Class Action Suit: 62k Swift Drivers Shorted Pay By 7-10%

    If you worked with for Swift in the past few years, you may be considered eligible to be part of a class action suit against them that includes more than 62,000 drivers. The suit was just approved by an Arizona Superior Court Judge following almost a decade of litigation that started back in 2004.

    The lawsuit was broken up into two classes, drivers who were owner-operators contracted with Swift at any time after March 6th 2001, and drivers who were company drivers with Swift at any time after April 9th 2009. The classes both claim that Swift used the Household Mover’s Guide to pay drivers based on estimated mileage driven instead of paying them based on the actual number of miles driven.


    According to the lawsuit, the difference between the actual number of miles driven and the estimated mileage could be anywhere between 7% and 10%. Leonard Aragon, the lead attorney on the case, claims that Swift still uses the same estimated mileage tactics to determine driver pay. “They have other mechanisms by which they could calculate actual miles driven, but they just don’t use those methods.”

    If you believe that you qualify to be part of the class action suit, but have not received a letter, you should call 866-677-4812 or visit the website here. If you would like to opt out of the suit in order to be excluded or to sue Swift separately, you must make your decision known by September 13th, otherwise you will be automatically included in the class.

     

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    Source: landline

    { 44 comments… read them below or add one }

    Ryan August 23, 2013 at 5:08 am

    They’re not going to get anywhere with this. Household Movers Guide is still somewhat standard in the industry. Unless the drivers were promised some other method, they have no case.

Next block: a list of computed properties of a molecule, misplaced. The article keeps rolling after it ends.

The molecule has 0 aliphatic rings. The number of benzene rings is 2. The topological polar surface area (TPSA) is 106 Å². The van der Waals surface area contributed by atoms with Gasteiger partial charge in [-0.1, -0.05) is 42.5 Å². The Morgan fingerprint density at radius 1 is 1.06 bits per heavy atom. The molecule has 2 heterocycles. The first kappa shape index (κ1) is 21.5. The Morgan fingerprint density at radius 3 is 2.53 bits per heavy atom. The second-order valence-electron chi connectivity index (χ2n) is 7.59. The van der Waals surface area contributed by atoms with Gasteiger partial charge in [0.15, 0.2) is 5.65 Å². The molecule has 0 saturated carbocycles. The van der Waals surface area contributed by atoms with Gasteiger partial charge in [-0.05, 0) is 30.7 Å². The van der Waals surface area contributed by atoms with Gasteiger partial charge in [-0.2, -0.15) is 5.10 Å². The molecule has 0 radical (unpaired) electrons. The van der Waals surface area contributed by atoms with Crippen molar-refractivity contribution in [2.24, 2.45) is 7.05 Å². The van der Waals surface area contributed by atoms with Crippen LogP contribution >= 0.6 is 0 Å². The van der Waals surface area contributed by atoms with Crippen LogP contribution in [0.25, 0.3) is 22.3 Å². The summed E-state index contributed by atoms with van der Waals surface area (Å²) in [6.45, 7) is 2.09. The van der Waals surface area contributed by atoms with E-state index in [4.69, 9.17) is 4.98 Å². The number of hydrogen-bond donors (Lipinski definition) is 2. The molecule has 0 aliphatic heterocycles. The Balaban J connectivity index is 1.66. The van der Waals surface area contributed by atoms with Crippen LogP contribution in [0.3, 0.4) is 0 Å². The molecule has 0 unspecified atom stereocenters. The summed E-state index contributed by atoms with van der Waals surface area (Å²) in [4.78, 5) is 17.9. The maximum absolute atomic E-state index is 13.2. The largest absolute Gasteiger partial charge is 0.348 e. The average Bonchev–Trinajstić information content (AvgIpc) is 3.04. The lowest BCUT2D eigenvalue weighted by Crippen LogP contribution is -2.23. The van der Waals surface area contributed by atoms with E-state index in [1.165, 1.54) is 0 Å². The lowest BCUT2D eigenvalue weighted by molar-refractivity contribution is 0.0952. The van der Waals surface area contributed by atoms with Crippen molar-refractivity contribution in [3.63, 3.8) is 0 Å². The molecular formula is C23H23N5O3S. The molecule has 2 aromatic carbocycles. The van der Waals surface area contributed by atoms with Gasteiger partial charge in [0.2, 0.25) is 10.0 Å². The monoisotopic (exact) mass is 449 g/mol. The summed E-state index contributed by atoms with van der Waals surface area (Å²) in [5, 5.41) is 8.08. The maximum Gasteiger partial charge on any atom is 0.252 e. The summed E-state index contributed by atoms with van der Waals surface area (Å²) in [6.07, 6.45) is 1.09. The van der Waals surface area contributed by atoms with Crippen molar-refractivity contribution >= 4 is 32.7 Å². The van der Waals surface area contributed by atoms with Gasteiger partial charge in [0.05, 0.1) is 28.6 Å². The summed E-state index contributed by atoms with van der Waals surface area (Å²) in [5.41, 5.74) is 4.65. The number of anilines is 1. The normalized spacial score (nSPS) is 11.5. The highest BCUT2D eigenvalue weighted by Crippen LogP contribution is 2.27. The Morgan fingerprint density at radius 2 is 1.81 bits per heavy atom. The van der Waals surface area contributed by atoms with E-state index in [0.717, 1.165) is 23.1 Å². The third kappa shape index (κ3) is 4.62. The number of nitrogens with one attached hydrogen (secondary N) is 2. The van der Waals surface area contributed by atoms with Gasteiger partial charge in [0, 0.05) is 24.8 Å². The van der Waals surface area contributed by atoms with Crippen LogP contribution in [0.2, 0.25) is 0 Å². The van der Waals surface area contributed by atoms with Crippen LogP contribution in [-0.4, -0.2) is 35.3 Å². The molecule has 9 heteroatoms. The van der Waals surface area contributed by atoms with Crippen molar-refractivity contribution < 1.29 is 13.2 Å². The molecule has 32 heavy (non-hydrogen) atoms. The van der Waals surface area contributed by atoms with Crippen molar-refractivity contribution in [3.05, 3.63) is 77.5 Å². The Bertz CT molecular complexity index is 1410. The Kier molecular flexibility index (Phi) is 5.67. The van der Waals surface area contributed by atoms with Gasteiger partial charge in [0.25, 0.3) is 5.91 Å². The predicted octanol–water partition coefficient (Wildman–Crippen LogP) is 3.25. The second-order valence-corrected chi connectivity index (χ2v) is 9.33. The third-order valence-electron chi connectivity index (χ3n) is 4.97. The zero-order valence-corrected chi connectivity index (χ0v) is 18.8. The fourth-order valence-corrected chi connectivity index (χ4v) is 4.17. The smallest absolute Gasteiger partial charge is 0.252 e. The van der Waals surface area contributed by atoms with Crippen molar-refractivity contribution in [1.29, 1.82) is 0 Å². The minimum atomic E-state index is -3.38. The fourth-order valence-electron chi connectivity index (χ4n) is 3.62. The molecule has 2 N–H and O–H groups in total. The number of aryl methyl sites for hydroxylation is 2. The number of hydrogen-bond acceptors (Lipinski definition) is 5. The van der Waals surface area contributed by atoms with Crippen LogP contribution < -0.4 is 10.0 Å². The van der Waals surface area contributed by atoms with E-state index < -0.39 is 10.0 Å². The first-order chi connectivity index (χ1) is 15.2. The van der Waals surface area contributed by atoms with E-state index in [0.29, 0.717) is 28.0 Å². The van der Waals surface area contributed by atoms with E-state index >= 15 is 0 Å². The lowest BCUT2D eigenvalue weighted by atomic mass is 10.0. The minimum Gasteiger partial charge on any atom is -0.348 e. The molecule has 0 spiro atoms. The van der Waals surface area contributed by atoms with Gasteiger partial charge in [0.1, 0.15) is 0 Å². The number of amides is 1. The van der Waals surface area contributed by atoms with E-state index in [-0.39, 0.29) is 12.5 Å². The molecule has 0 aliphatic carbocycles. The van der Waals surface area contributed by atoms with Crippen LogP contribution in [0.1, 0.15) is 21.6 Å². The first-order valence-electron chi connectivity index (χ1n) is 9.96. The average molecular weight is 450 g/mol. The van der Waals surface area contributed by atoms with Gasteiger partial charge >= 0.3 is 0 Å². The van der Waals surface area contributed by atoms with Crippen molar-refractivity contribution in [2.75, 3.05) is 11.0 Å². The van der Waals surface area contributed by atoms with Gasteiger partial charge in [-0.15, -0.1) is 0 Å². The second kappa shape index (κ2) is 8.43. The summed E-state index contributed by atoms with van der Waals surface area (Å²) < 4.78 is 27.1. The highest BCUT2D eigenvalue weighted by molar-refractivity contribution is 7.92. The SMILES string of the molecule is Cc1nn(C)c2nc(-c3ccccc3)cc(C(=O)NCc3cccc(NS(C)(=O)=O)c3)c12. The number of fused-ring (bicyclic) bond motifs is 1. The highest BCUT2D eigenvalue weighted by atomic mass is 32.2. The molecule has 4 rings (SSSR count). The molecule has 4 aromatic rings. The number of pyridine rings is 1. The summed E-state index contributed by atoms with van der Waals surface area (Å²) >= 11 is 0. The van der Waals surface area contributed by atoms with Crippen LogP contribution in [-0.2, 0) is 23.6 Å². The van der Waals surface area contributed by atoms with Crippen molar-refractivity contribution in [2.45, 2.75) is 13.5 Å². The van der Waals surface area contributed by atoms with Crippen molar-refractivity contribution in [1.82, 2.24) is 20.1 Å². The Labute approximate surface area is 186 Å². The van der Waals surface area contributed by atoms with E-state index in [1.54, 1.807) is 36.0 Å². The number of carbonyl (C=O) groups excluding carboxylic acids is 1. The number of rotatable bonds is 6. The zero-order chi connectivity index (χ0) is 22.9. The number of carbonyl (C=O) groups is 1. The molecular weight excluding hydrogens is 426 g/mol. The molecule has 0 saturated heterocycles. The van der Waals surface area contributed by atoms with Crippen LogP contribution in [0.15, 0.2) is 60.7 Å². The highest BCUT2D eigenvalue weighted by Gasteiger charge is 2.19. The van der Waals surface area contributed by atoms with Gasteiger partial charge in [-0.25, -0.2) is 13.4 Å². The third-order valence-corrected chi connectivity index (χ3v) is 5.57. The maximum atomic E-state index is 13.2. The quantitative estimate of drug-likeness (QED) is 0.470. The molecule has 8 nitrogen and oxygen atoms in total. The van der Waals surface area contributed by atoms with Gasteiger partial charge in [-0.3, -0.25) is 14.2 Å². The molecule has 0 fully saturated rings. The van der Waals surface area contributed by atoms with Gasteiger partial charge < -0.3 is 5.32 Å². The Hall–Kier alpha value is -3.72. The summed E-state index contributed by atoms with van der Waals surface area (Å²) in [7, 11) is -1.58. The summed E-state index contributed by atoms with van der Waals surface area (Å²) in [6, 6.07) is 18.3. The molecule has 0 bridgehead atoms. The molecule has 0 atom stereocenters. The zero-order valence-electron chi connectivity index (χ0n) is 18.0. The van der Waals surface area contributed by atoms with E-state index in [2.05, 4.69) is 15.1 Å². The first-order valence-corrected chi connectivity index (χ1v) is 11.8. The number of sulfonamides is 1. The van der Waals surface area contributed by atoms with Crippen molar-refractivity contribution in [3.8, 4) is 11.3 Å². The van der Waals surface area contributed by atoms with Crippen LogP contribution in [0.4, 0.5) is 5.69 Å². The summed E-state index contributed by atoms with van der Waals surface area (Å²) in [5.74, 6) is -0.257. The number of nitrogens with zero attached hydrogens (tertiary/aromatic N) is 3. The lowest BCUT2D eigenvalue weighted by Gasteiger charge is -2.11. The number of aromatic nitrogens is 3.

Reply

    small brother August 24, 2013 at 8:27 am

    A judge thought otherwise and backpay may not be the only issue. Mileage databases omit miles within origin and destination zipcode boundaries and often represent shortest non-vehicle specific routes that trucks can’t legally or physically travel due to weight, dimension or clearance restrictions. Drivers are given this inappropriate information to use for trip planning and for tax and permitting estimations. Even though drivers may be told they are not being paid actual route miles any liabilty they incur due to these inaccuracies may be transferrable to the employer or ultimately to the database publishers.

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    Clintonstain August 25, 2013 at 10:31 am

    Baloney. When this lawsuit was announced, several large companies changed the way they paid their drivers because they knew the jig was up. In an age where companies know where a truck is to within 6 feet and computerized routing tells accurate distance to within a tenth of a mile HMGs only purpose is to short the drivers that 7-10% with the flimsiest of excuses.

    The only reason the industry hasn’t changed is because they can afford a small army of lawyers – indefinitely. Their stance has been: “Sue us and we’ll drag it out in court forever. You’ll be out the expense of time, money, and reputation AND you might lose – not getting anything in return.” It’s been going on ten years. I expect they’ll try to drag it out another ten just like CR England and the OOIDA lawsuit over leasing.